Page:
But Kary you are saying that we are only down 3 new listings from 2015 to 2016. That is really just a rounding error.

    Which is it? Have listings really dried up YOY or is this just a rounding error?

  6. 6
    js says:

    The Eastside still seems to be skyrocketing. Just Seattle is leveling off.

    Eastside SFR: Prices up %19.06, Inventory down %19.74
    Seattle SFR: Prices up %5.83, Inventory up %12.3

  7. 7

    RE: uwp @ 4 – I’m not hearing anything about not selling–I mainly hear about wanting to sell! And even if I were hearing about not selling my sample size would be much too small. People tend to think agents know a lot more than they really do about whats going on and why because most agents’ sample sizes are way too small. Even most/all designate broker sample sizes would be way too small.

    One thing I hope it is not would be people converting their old house into a rental–at least if that means not taking advantage of a significant portion of the 250/500k gain exclusion from sale of residence. With our low interest rate/high appreciation environment I can see why going rental might seem attractive. IMHO though, being able to take gain tax free is not something most people should pass up if the gain is significant (or especially if tax basis would be difficult to compute). But there are exceptions to that (e.g. an elderly couple with one not in good health).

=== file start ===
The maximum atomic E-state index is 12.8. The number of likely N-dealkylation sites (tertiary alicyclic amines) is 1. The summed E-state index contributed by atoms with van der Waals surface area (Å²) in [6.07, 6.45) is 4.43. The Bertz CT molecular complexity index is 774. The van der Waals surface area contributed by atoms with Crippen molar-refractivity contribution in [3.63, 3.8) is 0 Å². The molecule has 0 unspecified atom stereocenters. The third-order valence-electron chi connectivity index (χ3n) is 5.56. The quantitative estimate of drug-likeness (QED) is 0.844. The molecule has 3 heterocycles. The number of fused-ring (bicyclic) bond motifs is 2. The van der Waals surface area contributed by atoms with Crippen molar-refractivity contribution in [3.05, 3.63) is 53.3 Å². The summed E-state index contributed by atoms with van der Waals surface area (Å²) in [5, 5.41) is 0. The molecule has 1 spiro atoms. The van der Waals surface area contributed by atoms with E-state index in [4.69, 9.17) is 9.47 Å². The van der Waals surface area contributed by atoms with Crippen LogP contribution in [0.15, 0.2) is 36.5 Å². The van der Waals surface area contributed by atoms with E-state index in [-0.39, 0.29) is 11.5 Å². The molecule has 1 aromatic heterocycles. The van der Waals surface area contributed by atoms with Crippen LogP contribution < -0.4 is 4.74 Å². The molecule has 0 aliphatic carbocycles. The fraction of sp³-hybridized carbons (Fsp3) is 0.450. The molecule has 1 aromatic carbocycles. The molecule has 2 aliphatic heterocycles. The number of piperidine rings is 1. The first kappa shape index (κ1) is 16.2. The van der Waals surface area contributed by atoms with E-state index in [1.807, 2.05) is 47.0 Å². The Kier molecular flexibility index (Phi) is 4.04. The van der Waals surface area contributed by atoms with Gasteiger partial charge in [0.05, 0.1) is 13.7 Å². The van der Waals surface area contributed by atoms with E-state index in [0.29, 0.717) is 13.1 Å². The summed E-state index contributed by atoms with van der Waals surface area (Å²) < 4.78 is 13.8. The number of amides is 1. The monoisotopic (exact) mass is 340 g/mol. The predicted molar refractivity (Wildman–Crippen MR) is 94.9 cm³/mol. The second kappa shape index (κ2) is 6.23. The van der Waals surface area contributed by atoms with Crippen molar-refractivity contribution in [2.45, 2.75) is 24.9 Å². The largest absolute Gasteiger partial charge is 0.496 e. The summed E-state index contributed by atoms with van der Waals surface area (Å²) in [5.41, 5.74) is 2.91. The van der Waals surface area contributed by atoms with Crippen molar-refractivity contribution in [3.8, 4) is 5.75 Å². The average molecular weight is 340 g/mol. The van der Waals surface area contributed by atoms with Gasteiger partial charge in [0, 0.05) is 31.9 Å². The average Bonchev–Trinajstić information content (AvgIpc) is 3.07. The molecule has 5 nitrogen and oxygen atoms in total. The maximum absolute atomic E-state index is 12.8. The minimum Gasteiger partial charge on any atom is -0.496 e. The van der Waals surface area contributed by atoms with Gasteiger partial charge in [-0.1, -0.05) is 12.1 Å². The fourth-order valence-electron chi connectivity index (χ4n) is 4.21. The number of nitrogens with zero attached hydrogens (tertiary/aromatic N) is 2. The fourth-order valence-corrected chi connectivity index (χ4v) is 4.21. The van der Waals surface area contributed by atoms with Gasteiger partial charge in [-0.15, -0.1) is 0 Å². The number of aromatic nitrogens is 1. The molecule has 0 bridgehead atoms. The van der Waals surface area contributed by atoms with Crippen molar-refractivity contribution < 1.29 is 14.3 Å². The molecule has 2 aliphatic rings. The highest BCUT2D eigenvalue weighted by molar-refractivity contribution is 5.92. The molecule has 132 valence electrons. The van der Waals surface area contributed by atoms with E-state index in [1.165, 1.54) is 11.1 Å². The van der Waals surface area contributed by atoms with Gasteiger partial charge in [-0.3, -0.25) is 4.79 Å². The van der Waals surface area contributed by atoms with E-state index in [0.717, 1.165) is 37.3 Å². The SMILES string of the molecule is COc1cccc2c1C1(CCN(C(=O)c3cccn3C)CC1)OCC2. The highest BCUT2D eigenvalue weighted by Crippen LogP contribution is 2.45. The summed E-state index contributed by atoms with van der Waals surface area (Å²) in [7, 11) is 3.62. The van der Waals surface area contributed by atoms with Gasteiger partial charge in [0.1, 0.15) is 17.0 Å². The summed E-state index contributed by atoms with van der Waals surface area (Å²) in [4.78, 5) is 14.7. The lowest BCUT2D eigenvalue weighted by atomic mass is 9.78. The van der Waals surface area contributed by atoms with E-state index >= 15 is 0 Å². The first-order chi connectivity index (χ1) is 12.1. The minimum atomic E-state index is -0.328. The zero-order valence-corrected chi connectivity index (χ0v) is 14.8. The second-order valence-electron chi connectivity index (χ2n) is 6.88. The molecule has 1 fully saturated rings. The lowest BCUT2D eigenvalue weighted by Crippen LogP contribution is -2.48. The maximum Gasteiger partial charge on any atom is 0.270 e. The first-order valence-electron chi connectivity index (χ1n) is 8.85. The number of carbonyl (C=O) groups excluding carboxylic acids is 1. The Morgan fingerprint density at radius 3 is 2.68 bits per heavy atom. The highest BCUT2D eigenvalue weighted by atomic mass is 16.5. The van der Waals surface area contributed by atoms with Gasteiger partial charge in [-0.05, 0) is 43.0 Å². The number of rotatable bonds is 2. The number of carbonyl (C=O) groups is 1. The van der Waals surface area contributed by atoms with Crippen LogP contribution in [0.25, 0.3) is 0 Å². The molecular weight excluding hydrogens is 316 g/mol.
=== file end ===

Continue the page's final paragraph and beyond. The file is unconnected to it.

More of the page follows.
8. 8

    RE: Deerhawke @ 5 – The number of active listings for the month is down mainly due to more listings going pending/sold. Earlier in the year there were more new actives than the prior year, but not for the month of December.

  9. 9
    Deerhawke says:

    By js @ 6:

    The Eastside still seems to be skyrocketing. Just Seattle is leveling off.

    Eastside SFR: Prices up %19.06, Inventory down %19.74
    Seattle SFR: Prices up %5.83, Inventory up %12.3

    So…. where do these numbers come from? Are you sure you are not confusing sales and inventory?

  10. 10
    jon says:

    RE: Deerhawke @ 9 – His numbers are not the same, but as close to what is on http://www.northwestmls.com/library/content/statistics/KCBreakouts.pdf

    I wonder if the overall slowdown is pricing in the ST3, upcoming education tax hikes, and the impact of a jump in interest rates would have on resale values even before the rates themselves took effect. I’m surprised by the big increase on the Eastside. I would expect some migration to the lower cost per square foot out there when rail becomes available, but we have many years of construction shutdowns ahead of us before that happens.

  11. 11